As previously discussed, in some preferred embodiments of the invention, it is useful to restrict subsequent users from submitting additional posts on the thread by according to the user's actual (physical) geographical location. Here, for example the host internet server (208) may, along with other data, send the mobile device information pertaining to the reply geographic zone (e.g. of 110) of a selected communication thread (such as 104) a mobile device. The mobile device software and host server software then may, for example, determine that if the present real (physical) location of said mobile device is within the reply geographic zone (110) of the selected communication thread (104). If so the software may allow a new (subsequent) entry to this selected communication thread (104) to be transmitted from the mobile device to the host internet server (208), linked or added to the selected communication thread (104), and stored on the database (210).
In this scheme, for example, if the system is set up to enforce that a user device must be within real geographic proximity of a reply geographic zone (110), (114), then device 4 (124) from FIG. 1 would have reply privileges to thread (106), but at least devices 2, 3, and 5 would not have reply privileges to either thread (104) or (106). Alternatively if the system is set up to allow the thread originator to view and post from anywhere, then device 1 (102) in FIG. 1, belonging to the originator of threads (104) and (106), can both view and post to these threads from his or her current location (102), even though it is far away from either thread.
Although often the posts on a thread (either the original post, or subsequent posts) may be text based, in principle any type of data may be included in a particular post. Thus for example, original or subsequent entries can include text, images, audio, video, URL links, binary program files, and other types of data.
FIG. 4 gives an example of a hypothetical message flow between users in New York, downtown Paris, a Paris suburb, and London. Here user 1 (400) who is located in New York may initiate a thread by first moving his virtual map viewing location to Paris by scrolling on his the map display on his device, or other method. Here, the displayed may be based on map data obtained from the map server (212) as previously described, while the actual thread message will be posted on the host server (208).
In this example, as a result of the thread creation event, the system has automatically stored a downtown Paris latitude and longitude of the geolocation of the thread on the server (208). Here the user has specified that the message may be seen from a viewing radius of 20 kilometers from the downtown Paris location, but only users physically located within 500 meters of the geolocation may reply. As a result, with these settings, a second user (402) using a device from a downtown Paris location may view and reply to this message thread. However a third user (404), even though nearby (here a Paris suburb) may read the message thread but may not reply. A fourth user (406), located in London, cannot view the message or reply to the message.
FIG. 5 gives a high-level overview example of some of the host server data flow steps. Here host server (208) will generally receive the mobile GPS coordinates (or other location data), determine what messages will be visible to the mobile device using the previously described considerations, and then provide the list of messages.
FIG. 6 shows some of the steps involved in using a device to post a new single location message. Here a user will generally select a message destination location and category, enter in a message title and body, and also select the first communication thread viewing geographical zone (i.e. message visibility distance). The user will also select the second communication thread reply geographical zone (i.e. the message reply distance), select user privileges (i.e. who can see the replies), and optionally if there is additional media such as photos or videos and the like, submit the data to the host server (208).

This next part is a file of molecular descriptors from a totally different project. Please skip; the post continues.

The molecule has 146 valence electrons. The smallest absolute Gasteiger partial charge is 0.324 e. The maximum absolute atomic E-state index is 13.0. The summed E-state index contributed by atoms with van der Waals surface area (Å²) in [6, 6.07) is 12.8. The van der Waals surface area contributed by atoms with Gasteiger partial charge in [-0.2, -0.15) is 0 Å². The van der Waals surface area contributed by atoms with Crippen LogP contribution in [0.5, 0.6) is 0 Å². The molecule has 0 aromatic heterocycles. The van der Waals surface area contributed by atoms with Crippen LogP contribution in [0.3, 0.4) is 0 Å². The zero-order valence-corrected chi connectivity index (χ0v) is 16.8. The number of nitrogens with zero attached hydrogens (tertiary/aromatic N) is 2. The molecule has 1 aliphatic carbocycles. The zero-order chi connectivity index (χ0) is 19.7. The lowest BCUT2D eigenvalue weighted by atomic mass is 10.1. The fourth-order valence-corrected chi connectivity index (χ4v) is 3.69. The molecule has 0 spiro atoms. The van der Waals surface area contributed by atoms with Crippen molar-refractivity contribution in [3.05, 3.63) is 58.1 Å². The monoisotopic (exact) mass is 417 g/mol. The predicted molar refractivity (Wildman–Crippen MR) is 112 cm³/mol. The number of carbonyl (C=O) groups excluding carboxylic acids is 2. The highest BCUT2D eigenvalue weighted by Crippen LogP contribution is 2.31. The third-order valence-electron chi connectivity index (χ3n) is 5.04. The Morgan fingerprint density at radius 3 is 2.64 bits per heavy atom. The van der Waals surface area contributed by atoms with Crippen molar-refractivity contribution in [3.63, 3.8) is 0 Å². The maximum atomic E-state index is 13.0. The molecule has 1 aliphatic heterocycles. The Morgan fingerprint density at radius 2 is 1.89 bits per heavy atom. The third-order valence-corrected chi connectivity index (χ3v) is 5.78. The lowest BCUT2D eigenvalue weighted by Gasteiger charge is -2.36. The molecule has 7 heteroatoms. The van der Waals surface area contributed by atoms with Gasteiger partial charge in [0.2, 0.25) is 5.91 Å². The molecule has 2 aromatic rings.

FIG. 7 shows an example where a user may wish to post to multiple locations in the same session. Here the first part of the process is much as previously described for FIG. 6, but additionally the user is now given the option to select a second location, and also set the parameters for this location as well.
FIG. 8 shows the process of viewing a message thread on a device. Here the user's mobile device will send its current location to host server (208), and receive a list of message threads that are visible at the user's current location and settings, as previously described. If the user is operating his or her mobile device in a mapping mode, then in some embodiments, the device will download map data from a map server (212) and display the message threads (often using pin icons or equivalent) arranged on the map according to the geolocation of the various threads. If the user is operating his or her mobile device in a list view, then the device will often show a list of the selected message threads, which can be sorted depending on user criteria.
In either event, the user will pick a message thread of interest, either by map location or list selection, often by pressing on a touch sensitive display, or by using an equivalent method such as a mouse click. When this happens, the device may show additional details regarding the message, such as the initial posting and (where the user privileges are adequate) subsequent replies as well. If the user is outside the reply radius (i.e. outside of the second reply geographical zone for that message thread), then the device will disable the reply button (for those systems where the user is not given the ability to reply to that message thread). If the user is within the second reply geographical zone (reply radius), then the reply button will be enabled (along with other reply functionality) and the user will be allowed to append his or her reply to that particular message thread.